Jose Antonio Vargas wears many hats. He’s a Pulitzer Prize-winning journalist who has worked for new organizations such as The Washington Post and The Huffington Post. He’s an Angeleno, Filipino, and gay. He’s also undocumented.
Vargas found out he wasn’t an American citizen at the DMV counter when he was 16, and for a large part of his adult life, kept this fact hidden. Then, in 2011, he came out about his legal status in very powerful personal essay for The New York Times Magazine. In it, Vargas recounted the burden of keeping such a massive secret, and concluded:
Since that piece, Vargas has transformed into an activist. He’s traveled to cities and towns across the U.S. to talk about the very issue he had to be silent about for most of his life. He’s been on the cover of TIME magazine and deemed “the symbol of the immigration debate” by CNN. He’s also started a non-profit called Define American to make immigrant issues more visible.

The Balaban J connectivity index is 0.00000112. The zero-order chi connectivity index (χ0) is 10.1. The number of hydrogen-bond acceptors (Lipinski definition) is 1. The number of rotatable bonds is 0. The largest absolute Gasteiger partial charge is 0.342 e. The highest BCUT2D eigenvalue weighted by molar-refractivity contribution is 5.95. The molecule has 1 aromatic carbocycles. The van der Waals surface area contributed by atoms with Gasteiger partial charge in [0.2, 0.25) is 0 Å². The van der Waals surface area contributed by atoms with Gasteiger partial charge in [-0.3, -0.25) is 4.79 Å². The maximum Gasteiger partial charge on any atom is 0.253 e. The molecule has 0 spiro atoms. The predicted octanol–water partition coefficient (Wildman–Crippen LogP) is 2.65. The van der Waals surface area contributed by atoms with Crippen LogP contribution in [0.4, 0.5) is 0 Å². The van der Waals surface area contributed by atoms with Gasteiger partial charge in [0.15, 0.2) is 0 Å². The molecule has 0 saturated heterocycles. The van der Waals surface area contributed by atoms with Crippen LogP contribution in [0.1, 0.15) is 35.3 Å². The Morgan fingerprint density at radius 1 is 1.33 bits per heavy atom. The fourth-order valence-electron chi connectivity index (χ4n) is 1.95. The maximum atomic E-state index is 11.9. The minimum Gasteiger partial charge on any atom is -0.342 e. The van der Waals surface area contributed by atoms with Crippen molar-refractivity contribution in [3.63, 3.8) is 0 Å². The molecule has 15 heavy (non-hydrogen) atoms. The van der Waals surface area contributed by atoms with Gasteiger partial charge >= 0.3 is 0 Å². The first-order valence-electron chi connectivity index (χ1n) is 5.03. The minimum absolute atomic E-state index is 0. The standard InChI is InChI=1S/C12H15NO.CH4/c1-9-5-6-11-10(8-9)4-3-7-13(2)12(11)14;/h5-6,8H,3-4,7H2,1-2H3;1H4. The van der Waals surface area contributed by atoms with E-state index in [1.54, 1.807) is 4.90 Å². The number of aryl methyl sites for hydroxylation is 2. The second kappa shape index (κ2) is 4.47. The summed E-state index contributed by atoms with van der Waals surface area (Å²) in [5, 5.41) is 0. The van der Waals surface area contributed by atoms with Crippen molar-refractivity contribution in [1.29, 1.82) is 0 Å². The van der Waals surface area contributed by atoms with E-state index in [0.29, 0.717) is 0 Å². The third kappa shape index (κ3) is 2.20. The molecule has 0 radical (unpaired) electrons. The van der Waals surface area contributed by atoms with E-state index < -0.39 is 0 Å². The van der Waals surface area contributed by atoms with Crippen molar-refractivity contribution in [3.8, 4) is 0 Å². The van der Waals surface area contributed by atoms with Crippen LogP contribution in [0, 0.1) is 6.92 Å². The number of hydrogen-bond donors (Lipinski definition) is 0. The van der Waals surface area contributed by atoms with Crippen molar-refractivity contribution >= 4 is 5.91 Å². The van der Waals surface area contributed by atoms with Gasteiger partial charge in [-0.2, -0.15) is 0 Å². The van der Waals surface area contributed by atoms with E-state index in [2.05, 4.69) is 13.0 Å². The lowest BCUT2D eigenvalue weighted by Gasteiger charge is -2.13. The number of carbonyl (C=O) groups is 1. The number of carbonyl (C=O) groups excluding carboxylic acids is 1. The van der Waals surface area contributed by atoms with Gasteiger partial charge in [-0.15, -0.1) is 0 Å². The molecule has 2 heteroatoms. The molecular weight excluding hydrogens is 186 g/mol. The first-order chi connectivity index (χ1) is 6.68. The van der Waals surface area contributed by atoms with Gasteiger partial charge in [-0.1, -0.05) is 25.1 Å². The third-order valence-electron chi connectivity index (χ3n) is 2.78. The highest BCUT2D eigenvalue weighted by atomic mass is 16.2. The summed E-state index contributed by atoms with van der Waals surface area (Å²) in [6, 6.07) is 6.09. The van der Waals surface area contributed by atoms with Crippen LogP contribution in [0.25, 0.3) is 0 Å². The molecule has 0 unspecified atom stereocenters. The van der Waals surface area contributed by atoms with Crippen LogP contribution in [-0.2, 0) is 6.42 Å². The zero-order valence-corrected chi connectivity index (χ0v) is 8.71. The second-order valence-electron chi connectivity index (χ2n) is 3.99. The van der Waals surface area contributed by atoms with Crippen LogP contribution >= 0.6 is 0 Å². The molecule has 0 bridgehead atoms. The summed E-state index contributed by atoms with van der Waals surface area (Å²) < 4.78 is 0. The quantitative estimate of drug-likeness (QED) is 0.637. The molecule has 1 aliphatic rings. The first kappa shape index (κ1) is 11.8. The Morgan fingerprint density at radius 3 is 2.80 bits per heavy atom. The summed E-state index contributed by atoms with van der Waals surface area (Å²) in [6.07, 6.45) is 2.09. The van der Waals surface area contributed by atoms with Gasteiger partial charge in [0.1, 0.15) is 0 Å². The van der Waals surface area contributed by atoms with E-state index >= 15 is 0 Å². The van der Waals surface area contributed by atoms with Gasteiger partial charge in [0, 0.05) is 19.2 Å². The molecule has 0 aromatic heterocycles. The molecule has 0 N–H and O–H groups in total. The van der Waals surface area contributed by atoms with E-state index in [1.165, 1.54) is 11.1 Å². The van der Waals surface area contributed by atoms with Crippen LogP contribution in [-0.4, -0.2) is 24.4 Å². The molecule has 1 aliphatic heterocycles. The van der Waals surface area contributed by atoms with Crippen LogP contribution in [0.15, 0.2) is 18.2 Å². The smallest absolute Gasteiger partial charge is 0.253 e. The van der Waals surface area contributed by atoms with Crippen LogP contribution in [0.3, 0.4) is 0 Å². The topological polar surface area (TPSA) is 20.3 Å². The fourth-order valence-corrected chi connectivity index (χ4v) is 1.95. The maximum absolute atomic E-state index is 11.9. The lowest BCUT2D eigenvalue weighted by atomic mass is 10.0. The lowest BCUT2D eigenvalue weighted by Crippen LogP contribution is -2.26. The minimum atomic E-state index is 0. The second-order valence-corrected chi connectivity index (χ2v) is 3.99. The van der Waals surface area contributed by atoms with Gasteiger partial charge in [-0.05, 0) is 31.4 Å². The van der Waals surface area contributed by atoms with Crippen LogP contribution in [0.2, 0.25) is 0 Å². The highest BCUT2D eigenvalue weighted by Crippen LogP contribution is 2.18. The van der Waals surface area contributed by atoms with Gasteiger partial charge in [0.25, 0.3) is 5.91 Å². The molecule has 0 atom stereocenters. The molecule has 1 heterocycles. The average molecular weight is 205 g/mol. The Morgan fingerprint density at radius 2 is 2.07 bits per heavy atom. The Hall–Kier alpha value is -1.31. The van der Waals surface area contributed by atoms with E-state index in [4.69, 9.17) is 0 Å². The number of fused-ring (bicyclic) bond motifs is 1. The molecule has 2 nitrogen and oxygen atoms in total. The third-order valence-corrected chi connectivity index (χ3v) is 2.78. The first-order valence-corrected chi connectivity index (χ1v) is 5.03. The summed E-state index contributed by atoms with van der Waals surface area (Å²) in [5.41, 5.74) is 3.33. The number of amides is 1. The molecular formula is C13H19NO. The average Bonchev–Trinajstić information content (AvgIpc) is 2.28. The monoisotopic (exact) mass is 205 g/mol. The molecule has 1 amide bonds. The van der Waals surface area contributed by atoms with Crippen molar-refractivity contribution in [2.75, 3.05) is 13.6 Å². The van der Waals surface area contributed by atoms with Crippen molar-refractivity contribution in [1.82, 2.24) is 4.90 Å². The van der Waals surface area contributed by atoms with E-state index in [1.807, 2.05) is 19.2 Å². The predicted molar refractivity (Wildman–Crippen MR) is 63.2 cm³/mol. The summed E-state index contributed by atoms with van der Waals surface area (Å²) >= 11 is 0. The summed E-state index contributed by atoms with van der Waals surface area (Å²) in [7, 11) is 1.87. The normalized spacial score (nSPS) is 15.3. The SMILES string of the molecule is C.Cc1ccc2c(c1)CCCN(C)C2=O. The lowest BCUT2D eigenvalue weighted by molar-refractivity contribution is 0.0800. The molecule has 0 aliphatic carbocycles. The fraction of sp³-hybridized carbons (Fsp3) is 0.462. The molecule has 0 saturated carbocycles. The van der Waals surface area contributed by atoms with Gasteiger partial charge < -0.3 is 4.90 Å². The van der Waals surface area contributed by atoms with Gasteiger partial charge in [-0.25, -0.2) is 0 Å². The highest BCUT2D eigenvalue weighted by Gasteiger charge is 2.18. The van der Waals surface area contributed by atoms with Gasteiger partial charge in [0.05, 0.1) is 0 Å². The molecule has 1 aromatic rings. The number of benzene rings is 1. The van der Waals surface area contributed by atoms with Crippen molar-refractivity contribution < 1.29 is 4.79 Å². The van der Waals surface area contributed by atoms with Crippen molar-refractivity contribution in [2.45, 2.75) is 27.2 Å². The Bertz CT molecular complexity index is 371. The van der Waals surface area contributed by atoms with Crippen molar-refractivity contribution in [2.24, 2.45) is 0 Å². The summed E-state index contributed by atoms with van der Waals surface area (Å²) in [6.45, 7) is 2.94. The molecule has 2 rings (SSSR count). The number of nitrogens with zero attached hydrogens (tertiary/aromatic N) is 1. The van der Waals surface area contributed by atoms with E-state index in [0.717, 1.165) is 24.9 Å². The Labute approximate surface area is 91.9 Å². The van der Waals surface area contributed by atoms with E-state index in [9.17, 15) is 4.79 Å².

In 2016, Vargas still feels that the quality of the political debates on immigration lacks humanity, especially on the Republican side. In response he’s launched #EmergingUS, a crowd-funded multimedia platform through which he hopes to promote better dialogue on race, immigration, and American Identity—issues that are central to this presidential election and that will continue to be important in future ones.
CityLab spoke with Vargas over the phone to learn his views on how America is talking about immigration. Here are highlights from that interview, condensed and edited for clarity.
How have immigrants, particularly undocumented ones, contributed to U.S. cities and the economy?
Could you imagine New York City, Los Angeles, Chicago, San Francisco—every major city in America—without not only immigrant labor, but undocumented immigrant labor? Could you imagine?
By TANVI MISRA for CityLab
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